I am modifying an existing system that uses SharePoint 2013 with Forms-Based Authentication (FBA) to allow users to self-service creation of accounts and management of the accounts. One of the things they can manage is role membership; effectively, they are given a role access code which they supply to the system, and it adds them to the role, allowing them to access sites which the role has been granted access to. Part of the solution is a custom login screen to help support all of this and make it more user friendly. All of this is working relatively well.
The task I am working on it adding support for external authentication providers rather than the forms-based authentication - this is a business requirement. There is plenty of online information (e. g. http://blogs.msdn.com/b/mvpawardprogram/archive/2011/06/17/mvps-for-sharepoint-2010-using-azure-acs-v2-to-authenticate-external-systems-users.aspx) on how to add Azure ACS as an identity provider and that's working. The issue is now how to add the self-service role authorization piece.
I've gotten simple claims augmentation working fine following the guide at http://www.microsoft.com/en-us/download/details.aspx?id=27569. The problem I'm hitting is the "common" issue of the in-box STS doing caching on the token, so when a user's role membership is changed, they get the old cached token still. My claims augmentation code isn't called (of course not - why would it be when the STS is using a cached ticket), so the change in membership isn't being seen.
This is pretty much the same kind of issue discussed at check permissions showing incorrect information and http://www.shillier.com/archive/2010/10/25/authorization-failures-with-claims-based-authentication-in-sharepoint-2010.aspx, with the common answer of changing the token lifetime given. I have a few issues with and questions about this.
In the external claims scenario, what is the lifetime applied? It's not a Windows token, and it's not an FBA token, so neither
FormsTokenLifetimeseem appropriate, although those are the two everyone says to change.
I don't want the token to expire for the end user in an unreasonably short time, I just want the STS to expire the cached version or ideally never cache it at all (I know there's a performance issue there - I don't care, for our scale it won't matter). It seems like those two things are coupled, though. Is there a way to decouple them?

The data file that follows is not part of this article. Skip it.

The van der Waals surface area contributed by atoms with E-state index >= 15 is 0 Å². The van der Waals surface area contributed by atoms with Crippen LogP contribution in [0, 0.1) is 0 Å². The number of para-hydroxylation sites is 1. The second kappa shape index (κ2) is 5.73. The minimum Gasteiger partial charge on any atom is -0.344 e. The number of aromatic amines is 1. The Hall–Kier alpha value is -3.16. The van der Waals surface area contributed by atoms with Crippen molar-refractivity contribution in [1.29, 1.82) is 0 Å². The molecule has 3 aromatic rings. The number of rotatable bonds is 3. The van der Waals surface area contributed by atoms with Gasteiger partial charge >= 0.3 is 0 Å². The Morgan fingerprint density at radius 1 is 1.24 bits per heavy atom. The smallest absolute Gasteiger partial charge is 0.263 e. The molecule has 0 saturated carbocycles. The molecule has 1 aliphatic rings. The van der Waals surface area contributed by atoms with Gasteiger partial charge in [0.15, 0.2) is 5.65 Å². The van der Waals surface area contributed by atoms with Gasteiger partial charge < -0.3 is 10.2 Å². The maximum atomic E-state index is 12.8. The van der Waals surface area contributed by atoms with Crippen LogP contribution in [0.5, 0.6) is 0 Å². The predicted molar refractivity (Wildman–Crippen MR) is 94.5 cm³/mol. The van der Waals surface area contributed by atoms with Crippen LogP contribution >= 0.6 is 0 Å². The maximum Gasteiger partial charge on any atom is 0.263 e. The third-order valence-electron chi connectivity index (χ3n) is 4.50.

If I can't decouple, is there a way for the login screen to indicate to the system that I want the claim to be re-augmented? Can I just to it myself by modifying the current user identity? That's going behind the system's back of course so I don't want to do that if I can help it.
All of this seems to ultimately come down to the caching in the OOB STS since all of the other moving parts seem to be right. Is the "right" way to avoid this to create a custom STS that doesn't have the caching behavior and register it as an identity provider? (If I have a custom STS it seems like I wouldn't bother with claims augmentation at that point, I'd just issue all the proper claims in the first place.) That seems like a substantial amount of work though (although I know there are samples including http://archive.msdn.microsoft.com/SelfSTS), especially since it seems like I've have to hook up the relying party connection to Azure ACS then as part of the process, where the OOB STS does that "magically" with a few lines of PowerShell and some effort.
Or, do I need to abandon claims and simply change the FBA side? That feels like a horrible way to go since now I need to hook up all of the OpenID stuff in my authentication code for FBA, and I'm moving backwards away from claims when I know I should be moving to claims.
A delay of say 60 minutes is simply not acceptable when in the FBA model I can make the change immediately by forcing the user to sign in again, which gets the new role membership.